Making Memories With Ice Cream
Somebody mentioned that July is National Ice Cream Month (proclaimed in 1984 by Ronald Reagan) and shouldn’t I contribute a few words.
Nothing like waiting until the last minute …
So I thought about ice cream and the more I thought, the more I realized that ice cream is as much memory as it is a cold confection. Join me on a stroll down to the ice cream parlor.
Childhood in New York City revolved around the Good Humor Man and Mello-Rolls. The Good Humor Man came twice a day in a white truck with bells. We kids would sit on the curb, nickel or dime in hand, watching for his approach.
Good Humor I-Stix — all-fruit Popsicles — were utter heaven. But snobby little foodie that I already was, the Bittersweet Sundae Cups ran a close second. Mello-Rolls sold by pushcart vendors were paper-wrapped cylinders of velvety chocolate and vanilla shoved into a cone. The image makes me swoon.
My grandmother in North Carolina didn’t have a freezer, only an ice compartment. So when somebody brought ice cream she would scoop it out and pack it in metal ice-cube trays, minus dividers. Those trays spotted at garage sales give me a rush.
My aunt lived in Brooklyn with an Italian shoemaker. I wasn’t supposed to know they weren’t married. Who cared? He bought me spumoni and biscuit tortoni in little paper cups — so elegant, so grown-up. I yearn for them still.
Desserts in the Duke cafeteria were awful, forcing us to take a paper-wrapped slab of vanilla, put chunks on a spoon and dip the spoon into hot coffee.
Coffee ice cream remains my favorite. Starbucks makes the best — not too sweet.
Remember Howard Johnson’s 28 flavors? Black raspberry and peppermint stick ruled during a long, hot car trip.
“How many miles to the next orange roof?” the kids would whine.
Other times I’d pile them and our Airedale Clancy into my Cutlass convertible and head for Dairy Queen. Clancy had a medium vanilla. The cold licks made him sneeze.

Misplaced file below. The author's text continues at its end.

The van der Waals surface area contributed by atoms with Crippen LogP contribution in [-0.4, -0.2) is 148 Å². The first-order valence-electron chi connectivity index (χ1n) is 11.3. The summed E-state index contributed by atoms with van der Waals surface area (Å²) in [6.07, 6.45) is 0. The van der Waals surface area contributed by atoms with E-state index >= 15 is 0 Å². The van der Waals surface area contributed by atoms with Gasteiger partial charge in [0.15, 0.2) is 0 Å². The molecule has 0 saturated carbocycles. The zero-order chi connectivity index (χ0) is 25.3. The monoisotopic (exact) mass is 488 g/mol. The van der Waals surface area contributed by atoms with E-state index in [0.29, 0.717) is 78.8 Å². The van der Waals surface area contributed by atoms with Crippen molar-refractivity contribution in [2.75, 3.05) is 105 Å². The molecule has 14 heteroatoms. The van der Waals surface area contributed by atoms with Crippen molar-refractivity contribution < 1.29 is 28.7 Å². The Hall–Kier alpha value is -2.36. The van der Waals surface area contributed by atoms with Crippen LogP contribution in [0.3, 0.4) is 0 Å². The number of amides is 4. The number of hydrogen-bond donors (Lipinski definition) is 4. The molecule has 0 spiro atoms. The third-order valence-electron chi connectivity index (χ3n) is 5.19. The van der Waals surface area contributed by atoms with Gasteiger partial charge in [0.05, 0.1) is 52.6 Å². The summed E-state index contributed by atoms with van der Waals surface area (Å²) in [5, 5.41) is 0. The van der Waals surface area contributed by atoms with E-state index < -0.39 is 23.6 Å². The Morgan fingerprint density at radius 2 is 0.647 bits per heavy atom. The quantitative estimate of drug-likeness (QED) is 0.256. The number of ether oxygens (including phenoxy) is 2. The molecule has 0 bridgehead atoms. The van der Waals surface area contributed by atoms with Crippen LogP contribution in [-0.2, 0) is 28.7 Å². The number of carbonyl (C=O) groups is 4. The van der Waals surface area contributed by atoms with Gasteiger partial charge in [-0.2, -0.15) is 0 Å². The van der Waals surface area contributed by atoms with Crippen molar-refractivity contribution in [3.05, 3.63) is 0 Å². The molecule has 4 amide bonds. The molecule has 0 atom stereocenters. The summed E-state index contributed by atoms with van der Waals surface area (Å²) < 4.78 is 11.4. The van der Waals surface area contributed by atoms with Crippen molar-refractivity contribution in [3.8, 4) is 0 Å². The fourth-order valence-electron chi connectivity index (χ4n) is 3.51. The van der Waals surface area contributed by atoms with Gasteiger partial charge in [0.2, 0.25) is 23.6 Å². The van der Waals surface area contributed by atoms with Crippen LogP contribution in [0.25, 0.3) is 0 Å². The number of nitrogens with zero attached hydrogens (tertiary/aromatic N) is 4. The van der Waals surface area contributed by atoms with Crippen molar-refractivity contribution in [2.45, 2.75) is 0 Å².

Ice cream started going crazy in the late 1980s: odd flavors, milk-yogurt-cream bases. Ben & Jerry brought back the magic.
I lived in Vermont then and remember interviewing the guys at their factory in an industrial building just after the first stock offering.
I called the story “Flavor of the Month: Blue Chip.” I still love their product but can’t get a handle on the ever-changing, politically (and otherwise) motivated flavors.
Lately, I dread the supermarket freezer. Prices are insane. I only buy two-fers. Some flavors are just too lurid: I get moose tracks mixed up with moose droppings. Grasshopper? I think not.
I read about lobster ice cream, chili pepper ice cream, popcorn ice cream — don’t do that, although I once tasted a lovely carrot ice cream. The slow-churned, half-fat modifications work nicely. The process distributes fat in smaller particles for a creamier result.
If I want Oreo chunks in vanilla, I’ll do it myself.
Lately, I’ve been adding fruit: peel and chop one or two overripe peaches, sprinkle with sugar and set aside until juice accumulates. Empty a carton of good-quality vanilla into a chilled metal bowl and refrigerate for 10 minutes. With a rubber spatula, quickly fold fruit and juices into softened ice cream, return to carton and freeze. Scoop into a waffle cone and sprinkle with toasted almond slices.
I’ve also tried kiwi with mushy-ripe local strawberries — excellent.
Take from me one more idea for a simple, scrumptious ice cream dessert: Lightly toast thick slices of Sara Lee pound cake under the broiler. Top each slice with a scoop of vanilla ice cream, warm chocolate sauce and aerosol whipped cream. Not as emotionally satisfying as a 10-cent Good Humor … but time and ice cream march on.
Contact Deborah Salomon at email@example.com.
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